We Saw Your Black Squares. Now, Can We See Your Number Of Black Employees?
It was an exploitation of a social issue that made companies think they were combating anti-Blackness and white supremacy.
If you’re interested in sharing your opinion on any cultural, political or personal topic, create an account here and check out our how-to post to learn more.
Recently, a tweet resonated with me. User @ashleysimpo tweeted, “Black people dying is not content.” The tweet made me think about the countless times the deaths and struggles of Black people have been used for content by companies that have little to no representation of Black people in their workforce. In recent months, there have been numerous companies showing their support to the Black community when it comes to racial injustice and police brutality. I ask myself, is it leadership or a marketing strategy?
It is well known, you can’t trust everything you read nor see these days, especially on the internet. Since the Black Lives Matter movement, founded in 2013 following the death of Trayvon Martin, in this past decade we have seen the term planted in the public consciousness with the rising number of Black people being the victims of police brutality and racial injustice. With social issues becoming the topic of conversation and the fear of “cancel culture” on social media, it seems numerous brands are involving themselves in the conversation. When it comes to social media marketing, brands need to engage in current conversations with consumers. Most of the time, it echoes the popular opinion to please the crowd, but consumers are starting to question how (un)ethical the support is.
On June 2, 2020, the world participated in #BlackOutTuesday, which was a hashtag on social media, specifically Instagram, to show solidarity with the unarmed victims of police brutality. People shared their black screens with the captions #BLM or #BlackLivesMatter. Now three months later, the same companies that promised to follow suit and hire for more diversity on their staff to show inclusion are nowhere to be found. For the majority of these brands, if you research their employee roster, Black employees are virtually non-existent. With high-level executive positions, studies have shown that less than 1% of all CEOs and board members of corporate companies in Canada are Black. So how authentic is the message if the track records don’t match?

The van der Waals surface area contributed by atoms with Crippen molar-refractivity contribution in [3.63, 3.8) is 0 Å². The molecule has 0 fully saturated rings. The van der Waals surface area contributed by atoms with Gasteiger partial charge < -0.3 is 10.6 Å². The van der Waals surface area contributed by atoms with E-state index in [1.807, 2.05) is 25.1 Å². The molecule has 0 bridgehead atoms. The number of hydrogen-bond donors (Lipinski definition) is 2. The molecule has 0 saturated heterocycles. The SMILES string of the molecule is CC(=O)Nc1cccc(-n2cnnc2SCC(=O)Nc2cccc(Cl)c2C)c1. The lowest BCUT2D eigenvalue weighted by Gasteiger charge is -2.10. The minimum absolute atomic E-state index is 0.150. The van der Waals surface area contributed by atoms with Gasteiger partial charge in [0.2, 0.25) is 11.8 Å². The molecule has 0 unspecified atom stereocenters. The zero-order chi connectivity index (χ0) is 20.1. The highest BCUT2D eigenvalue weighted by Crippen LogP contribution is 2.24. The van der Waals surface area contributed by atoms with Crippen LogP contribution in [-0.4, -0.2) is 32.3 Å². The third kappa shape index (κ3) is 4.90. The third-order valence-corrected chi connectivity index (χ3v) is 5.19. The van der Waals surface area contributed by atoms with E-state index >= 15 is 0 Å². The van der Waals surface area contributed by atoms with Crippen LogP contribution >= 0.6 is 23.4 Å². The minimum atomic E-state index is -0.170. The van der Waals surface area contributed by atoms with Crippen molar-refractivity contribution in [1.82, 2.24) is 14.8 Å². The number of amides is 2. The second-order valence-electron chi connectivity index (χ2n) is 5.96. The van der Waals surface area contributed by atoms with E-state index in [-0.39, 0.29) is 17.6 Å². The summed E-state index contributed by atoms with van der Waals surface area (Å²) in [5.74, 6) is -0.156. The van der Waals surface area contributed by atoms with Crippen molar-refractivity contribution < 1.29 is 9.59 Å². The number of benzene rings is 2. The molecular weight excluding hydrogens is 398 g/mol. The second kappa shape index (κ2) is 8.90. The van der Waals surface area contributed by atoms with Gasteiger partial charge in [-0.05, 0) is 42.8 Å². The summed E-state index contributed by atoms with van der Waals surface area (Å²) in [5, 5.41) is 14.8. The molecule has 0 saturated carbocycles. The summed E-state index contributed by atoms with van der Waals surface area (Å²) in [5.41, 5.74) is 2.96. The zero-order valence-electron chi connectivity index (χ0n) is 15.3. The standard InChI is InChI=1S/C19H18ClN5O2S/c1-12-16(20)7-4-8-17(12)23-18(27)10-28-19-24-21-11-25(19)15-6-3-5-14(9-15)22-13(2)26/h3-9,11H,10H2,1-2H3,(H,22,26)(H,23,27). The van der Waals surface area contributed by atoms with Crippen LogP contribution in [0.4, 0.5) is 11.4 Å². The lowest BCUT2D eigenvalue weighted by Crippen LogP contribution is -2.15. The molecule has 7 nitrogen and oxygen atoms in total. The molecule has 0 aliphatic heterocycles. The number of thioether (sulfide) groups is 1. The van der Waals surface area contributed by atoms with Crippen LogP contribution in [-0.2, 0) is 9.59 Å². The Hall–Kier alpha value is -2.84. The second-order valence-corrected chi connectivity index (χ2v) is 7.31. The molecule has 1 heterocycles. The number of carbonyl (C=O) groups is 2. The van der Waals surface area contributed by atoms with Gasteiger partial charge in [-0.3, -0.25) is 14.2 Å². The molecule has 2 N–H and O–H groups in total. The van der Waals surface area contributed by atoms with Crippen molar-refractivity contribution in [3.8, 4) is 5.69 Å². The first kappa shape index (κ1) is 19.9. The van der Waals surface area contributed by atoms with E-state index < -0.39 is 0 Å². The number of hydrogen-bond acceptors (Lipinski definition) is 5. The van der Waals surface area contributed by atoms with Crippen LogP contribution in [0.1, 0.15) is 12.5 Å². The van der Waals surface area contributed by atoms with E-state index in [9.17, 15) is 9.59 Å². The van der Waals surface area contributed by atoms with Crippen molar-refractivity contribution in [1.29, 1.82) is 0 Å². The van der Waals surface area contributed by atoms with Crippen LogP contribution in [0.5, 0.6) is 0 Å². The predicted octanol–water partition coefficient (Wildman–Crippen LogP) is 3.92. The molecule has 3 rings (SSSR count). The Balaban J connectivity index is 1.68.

I believe the reason black squares flooded our feeds in June was that it cost nothing and it required minimal effort. It was an exploitation of a social issue that made companies think they were combating anti-Blackness and white supremacy. In reality, many companies did not address the systemic racism in their own spaces and become more inclusive. Instead, due to social media pressure, they projected an image of solidarity to the cause with little tangible results.
Capitalism never fails to exploit movements like this. For example, in Hollywood we see it in the production of slave movies and other genres that highlight negative Black experiences that are made for Black people but not by Black people. These films win Oscars and other awards of high value, but when the same experiences expressed through film and TV become a reality for people, the non-black creators turn a blind eye and are nowhere to be found.
As a Black man working in digital media in the GTA in a predominantly white industry, I saw multiple production companies and creative agencies post a black square in support of racial injustice, yet, their staff does not reflect diversity. I have walked into these offices and saw little to no representation of Black, Indigenous and people of colour (BIPOC) and as a Black person in my field, it’s depressing and disheartening to feel like an unwanted guest. The nonprofit organization, HXOUSE, discovered that Black creatives make up 2% of artist representation in Canada, and out of the top eight artist talent agencies in Canada, six out of 245 artists are Black. That is completely unacceptable.
Although I’m proud of Canada’s diverse culture, specifically Greater Toronto, the diversity that is reflected in our population should be reflected not only in the creative industry but in all industries. “We can’t find them” is not a valid excuse when brands like POV 3rd Street, BIPOC TV & Film, Reelworld, Film in Colour, Remix Project, HXOUSE and, new to the game, BlackCreativesToronto are available.
For there to be true change in industries, it goes beyond a recycled black square on social media. It means hiring BIPOC people and putting them in positions of power so their voice is both shared and amplified in important decisions.